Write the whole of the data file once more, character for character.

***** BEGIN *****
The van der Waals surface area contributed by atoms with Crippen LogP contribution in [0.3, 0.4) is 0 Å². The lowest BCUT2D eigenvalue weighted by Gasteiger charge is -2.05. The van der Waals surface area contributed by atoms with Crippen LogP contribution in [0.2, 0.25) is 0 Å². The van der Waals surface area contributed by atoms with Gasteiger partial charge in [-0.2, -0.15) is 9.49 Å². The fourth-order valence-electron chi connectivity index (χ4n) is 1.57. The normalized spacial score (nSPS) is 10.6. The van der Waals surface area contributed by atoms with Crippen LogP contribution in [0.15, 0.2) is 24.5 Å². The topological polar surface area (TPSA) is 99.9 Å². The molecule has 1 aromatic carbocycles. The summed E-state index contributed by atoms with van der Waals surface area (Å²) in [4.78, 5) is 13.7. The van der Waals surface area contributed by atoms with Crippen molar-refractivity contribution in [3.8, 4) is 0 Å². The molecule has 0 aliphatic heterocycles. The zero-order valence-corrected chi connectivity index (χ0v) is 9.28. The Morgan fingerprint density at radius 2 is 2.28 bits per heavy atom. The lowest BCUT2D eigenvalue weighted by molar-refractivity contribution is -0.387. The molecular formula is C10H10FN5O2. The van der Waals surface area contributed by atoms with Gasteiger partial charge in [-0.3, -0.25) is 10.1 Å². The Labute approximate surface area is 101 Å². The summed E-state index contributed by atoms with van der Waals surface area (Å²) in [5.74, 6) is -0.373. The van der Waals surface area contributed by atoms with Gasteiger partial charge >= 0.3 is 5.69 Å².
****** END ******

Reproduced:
The van der Waals surface area contributed by atoms with Crippen LogP contribution in [0.3, 0.4) is 0 Å². The lowest BCUT2D eigenvalue weighted by Gasteiger charge is -2.05. The van der Waals surface area contributed by atoms with Crippen LogP contribution in [0.2, 0.25) is 0 Å². The van der Waals surface area contributed by atoms with Gasteiger partial charge in [-0.2, -0.15) is 9.49 Å². The fourth-order valence-electron chi connectivity index (χ4n) is 1.57. The normalized spacial score (nSPS) is 10.6. The van der Waals surface area contributed by atoms with Crippen LogP contribution in [0.15, 0.2) is 24.5 Å². The topological polar surface area (TPSA) is 99.9 Å². The molecule has 1 aromatic carbocycles. The summed E-state index contributed by atoms with van der Waals surface area (Å²) in [4.78, 5) is 13.7. The van der Waals surface area contributed by atoms with Crippen molar-refractivity contribution in [3.8, 4) is 0 Å². The molecule has 0 aliphatic heterocycles. The zero-order valence-corrected chi connectivity index (χ0v) is 9.28. The Morgan fingerprint density at radius 2 is 2.28 bits per heavy atom. The lowest BCUT2D eigenvalue weighted by molar-refractivity contribution is -0.387. The molecular formula is C10H10FN5O2. The van der Waals surface area contributed by atoms with Gasteiger partial charge in [-0.3, -0.25) is 10.1 Å². The Labute approximate surface area is 101 Å². The summed E-state index contributed by atoms with van der Waals surface area (Å²) in [5.74, 6) is -0.373. The van der Waals surface area contributed by atoms with Gasteiger partial charge >= 0.3 is 5.69 Å².